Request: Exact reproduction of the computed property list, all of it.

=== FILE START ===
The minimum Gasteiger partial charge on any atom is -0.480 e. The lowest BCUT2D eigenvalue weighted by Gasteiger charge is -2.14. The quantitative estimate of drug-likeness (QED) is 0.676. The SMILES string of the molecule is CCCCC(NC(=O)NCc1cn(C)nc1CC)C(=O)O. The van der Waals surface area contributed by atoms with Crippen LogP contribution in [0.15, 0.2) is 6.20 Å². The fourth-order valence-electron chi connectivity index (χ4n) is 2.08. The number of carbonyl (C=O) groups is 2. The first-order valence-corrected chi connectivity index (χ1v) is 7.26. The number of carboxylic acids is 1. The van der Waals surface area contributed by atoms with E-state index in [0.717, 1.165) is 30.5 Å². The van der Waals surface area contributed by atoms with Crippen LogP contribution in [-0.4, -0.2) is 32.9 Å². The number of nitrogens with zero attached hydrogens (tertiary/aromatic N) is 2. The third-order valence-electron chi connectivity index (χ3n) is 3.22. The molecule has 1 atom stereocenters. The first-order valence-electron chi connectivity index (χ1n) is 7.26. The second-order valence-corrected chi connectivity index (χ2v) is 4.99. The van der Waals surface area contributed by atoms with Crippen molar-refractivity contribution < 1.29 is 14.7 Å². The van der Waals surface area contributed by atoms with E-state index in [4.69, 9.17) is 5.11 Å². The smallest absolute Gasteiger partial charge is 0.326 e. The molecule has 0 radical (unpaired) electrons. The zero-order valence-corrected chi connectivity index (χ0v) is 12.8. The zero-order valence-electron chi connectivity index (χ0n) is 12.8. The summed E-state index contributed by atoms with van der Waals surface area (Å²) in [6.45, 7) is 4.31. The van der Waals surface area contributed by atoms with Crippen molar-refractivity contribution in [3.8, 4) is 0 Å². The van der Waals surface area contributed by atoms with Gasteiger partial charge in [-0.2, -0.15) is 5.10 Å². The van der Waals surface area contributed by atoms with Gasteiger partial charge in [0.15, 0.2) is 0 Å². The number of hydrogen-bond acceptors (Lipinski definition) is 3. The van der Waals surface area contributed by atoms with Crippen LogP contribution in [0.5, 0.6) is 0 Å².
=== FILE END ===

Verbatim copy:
The minimum Gasteiger partial charge on any atom is -0.480 e. The lowest BCUT2D eigenvalue weighted by Gasteiger charge is -2.14. The quantitative estimate of drug-likeness (QED) is 0.676. The SMILES string of the molecule is CCCCC(NC(=O)NCc1cn(C)nc1CC)C(=O)O. The van der Waals surface area contributed by atoms with Crippen LogP contribution in [0.15, 0.2) is 6.20 Å². The fourth-order valence-electron chi connectivity index (χ4n) is 2.08. The number of carbonyl (C=O) groups is 2. The first-order valence-corrected chi connectivity index (χ1v) is 7.26. The number of carboxylic acids is 1. The van der Waals surface area contributed by atoms with E-state index in [0.717, 1.165) is 30.5 Å². The van der Waals surface area contributed by atoms with Crippen LogP contribution in [-0.4, -0.2) is 32.9 Å². The number of nitrogens with zero attached hydrogens (tertiary/aromatic N) is 2. The third-order valence-electron chi connectivity index (χ3n) is 3.22. The molecule has 1 atom stereocenters. The first-order valence-electron chi connectivity index (χ1n) is 7.26. The second-order valence-corrected chi connectivity index (χ2v) is 4.99. The van der Waals surface area contributed by atoms with Crippen molar-refractivity contribution < 1.29 is 14.7 Å². The van der Waals surface area contributed by atoms with E-state index in [4.69, 9.17) is 5.11 Å². The smallest absolute Gasteiger partial charge is 0.326 e. The molecule has 0 radical (unpaired) electrons. The zero-order valence-corrected chi connectivity index (χ0v) is 12.8. The zero-order valence-electron chi connectivity index (χ0n) is 12.8. The summed E-state index contributed by atoms with van der Waals surface area (Å²) in [6.45, 7) is 4.31. The van der Waals surface area contributed by atoms with Crippen molar-refractivity contribution in [3.8, 4) is 0 Å². The van der Waals surface area contributed by atoms with Gasteiger partial charge in [-0.2, -0.15) is 5.10 Å². The van der Waals surface area contributed by atoms with Gasteiger partial charge in [0.15, 0.2) is 0 Å². The number of hydrogen-bond acceptors (Lipinski definition) is 3. The van der Waals surface area contributed by atoms with Crippen LogP contribution in [0.5, 0.6) is 0 Å².